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by Richard Millwood last modified Sunday Sep 18, 2005 11:13

A brief explanation of Ultralab's process of building scaleable projects.

Ultralab's law states that:

"between denial and adoption there is space for innovation".

Ultralab looks for potential practices, inspired by new pedagogy or new technology, which are at first denied as being unworkable, untenable or simply incredible. We then construct a pilot project, which at small scale generates questions, needs and specifications. Operating then with a larger group and working with the group as 'co-researchers' leads to the definition of a service. In the penultimate stage, developing and operating a large-scale service to enable adoption becomes paramount. Finally, the project is novated to the sector or organisation best equipped to manage it and offer it as a mainstream service.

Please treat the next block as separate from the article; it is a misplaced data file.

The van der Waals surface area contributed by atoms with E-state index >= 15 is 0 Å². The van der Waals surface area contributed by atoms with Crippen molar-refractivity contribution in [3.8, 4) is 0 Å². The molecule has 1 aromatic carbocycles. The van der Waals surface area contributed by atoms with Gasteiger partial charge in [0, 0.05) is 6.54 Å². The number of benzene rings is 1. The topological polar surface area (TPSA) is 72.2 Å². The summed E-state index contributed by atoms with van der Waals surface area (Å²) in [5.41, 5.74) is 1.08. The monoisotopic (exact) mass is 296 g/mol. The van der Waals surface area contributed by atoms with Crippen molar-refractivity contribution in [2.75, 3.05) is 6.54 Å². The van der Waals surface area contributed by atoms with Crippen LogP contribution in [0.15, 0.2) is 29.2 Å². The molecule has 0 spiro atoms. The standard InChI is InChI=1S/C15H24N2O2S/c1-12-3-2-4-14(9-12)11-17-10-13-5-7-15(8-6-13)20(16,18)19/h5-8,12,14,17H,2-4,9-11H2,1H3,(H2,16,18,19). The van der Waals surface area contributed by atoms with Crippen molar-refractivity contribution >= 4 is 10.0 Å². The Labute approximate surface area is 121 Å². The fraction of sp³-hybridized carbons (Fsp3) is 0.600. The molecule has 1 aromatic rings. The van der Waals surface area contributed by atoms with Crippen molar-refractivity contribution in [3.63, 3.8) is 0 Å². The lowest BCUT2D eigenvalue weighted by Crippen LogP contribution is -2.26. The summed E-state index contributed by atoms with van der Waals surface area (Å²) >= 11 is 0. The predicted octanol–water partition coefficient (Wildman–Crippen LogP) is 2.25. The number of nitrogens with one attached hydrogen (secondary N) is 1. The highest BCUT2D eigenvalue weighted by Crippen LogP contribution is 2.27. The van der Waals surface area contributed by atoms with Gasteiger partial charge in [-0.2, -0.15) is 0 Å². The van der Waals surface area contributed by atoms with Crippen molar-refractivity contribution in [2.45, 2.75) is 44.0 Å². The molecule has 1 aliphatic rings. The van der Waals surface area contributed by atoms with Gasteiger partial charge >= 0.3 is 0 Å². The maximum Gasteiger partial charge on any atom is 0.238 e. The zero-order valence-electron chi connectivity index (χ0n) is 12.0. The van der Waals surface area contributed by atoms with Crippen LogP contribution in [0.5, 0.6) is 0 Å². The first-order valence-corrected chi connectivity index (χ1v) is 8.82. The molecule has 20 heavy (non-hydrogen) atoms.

As an example of this philosophy, the Talking Heads project which began as a pilot with 1200 new head teachers. After problems were ironed out and innovations tested in the first year, the project was scaled up, in collaboration with the National College of School Leadership (NCSL), to deliver online learning community to all school leaders (<60,000) in England. Finally the project was novated to NCSL over a six month period of parallel operation as the new team, employed by NCSL, found its feet. Three members of Ultralab took new posts at NCSL in this transition.

More recently the project has evolved into an independent organisation to embed its methodology in the mainstream education system.

Meanwhile Ultralab continues to invent new projects to investigate and innovate for the future.

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